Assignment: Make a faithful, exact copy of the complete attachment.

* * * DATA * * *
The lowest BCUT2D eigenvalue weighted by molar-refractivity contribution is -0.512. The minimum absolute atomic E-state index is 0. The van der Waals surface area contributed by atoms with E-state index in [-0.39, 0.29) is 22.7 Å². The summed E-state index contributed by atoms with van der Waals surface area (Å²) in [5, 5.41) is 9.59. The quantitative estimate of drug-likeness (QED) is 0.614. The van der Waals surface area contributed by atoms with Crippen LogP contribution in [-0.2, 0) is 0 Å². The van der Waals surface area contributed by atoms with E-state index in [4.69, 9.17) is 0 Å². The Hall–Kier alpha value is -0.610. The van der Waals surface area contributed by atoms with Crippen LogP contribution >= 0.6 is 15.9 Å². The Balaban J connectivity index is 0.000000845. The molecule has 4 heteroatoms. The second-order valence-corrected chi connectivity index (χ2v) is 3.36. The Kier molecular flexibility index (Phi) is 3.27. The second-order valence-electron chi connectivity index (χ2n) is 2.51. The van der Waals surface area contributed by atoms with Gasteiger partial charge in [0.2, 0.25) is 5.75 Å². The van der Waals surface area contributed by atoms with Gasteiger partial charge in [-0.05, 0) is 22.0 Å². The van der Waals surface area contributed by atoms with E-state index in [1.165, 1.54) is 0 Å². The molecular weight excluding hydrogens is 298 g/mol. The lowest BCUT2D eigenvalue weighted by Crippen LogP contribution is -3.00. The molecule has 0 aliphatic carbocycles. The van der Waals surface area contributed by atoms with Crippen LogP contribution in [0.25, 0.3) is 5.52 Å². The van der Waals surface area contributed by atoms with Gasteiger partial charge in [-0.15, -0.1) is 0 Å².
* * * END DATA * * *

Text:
The lowest BCUT2D eigenvalue weighted by molar-refractivity contribution is -0.512. The minimum absolute atomic E-state index is 0. The van der Waals surface area contributed by atoms with E-state index in [-0.39, 0.29) is 22.7 Å². The summed E-state index contributed by atoms with van der Waals surface area (Å²) in [5, 5.41) is 9.59. The quantitative estimate of drug-likeness (QED) is 0.614. The van der Waals surface area contributed by atoms with Crippen LogP contribution in [-0.2, 0) is 0 Å². The van der Waals surface area contributed by atoms with E-state index in [4.69, 9.17) is 0 Å². The Hall–Kier alpha value is -0.610. The van der Waals surface area contributed by atoms with Crippen LogP contribution >= 0.6 is 15.9 Å². The Balaban J connectivity index is 0.000000845. The molecule has 4 heteroatoms. The second-order valence-corrected chi connectivity index (χ2v) is 3.36. The Kier molecular flexibility index (Phi) is 3.27. The second-order valence-electron chi connectivity index (χ2n) is 2.51. The van der Waals surface area contributed by atoms with Gasteiger partial charge in [0.2, 0.25) is 5.75 Å². The van der Waals surface area contributed by atoms with Gasteiger partial charge in [-0.05, 0) is 22.0 Å². The van der Waals surface area contributed by atoms with E-state index in [1.165, 1.54) is 0 Å². The molecular weight excluding hydrogens is 298 g/mol. The lowest BCUT2D eigenvalue weighted by Crippen LogP contribution is -3.00. The molecule has 0 aliphatic carbocycles. The van der Waals surface area contributed by atoms with Crippen LogP contribution in [0.25, 0.3) is 5.52 Å². The van der Waals surface area contributed by atoms with Gasteiger partial charge in [-0.15, -0.1) is 0 Å².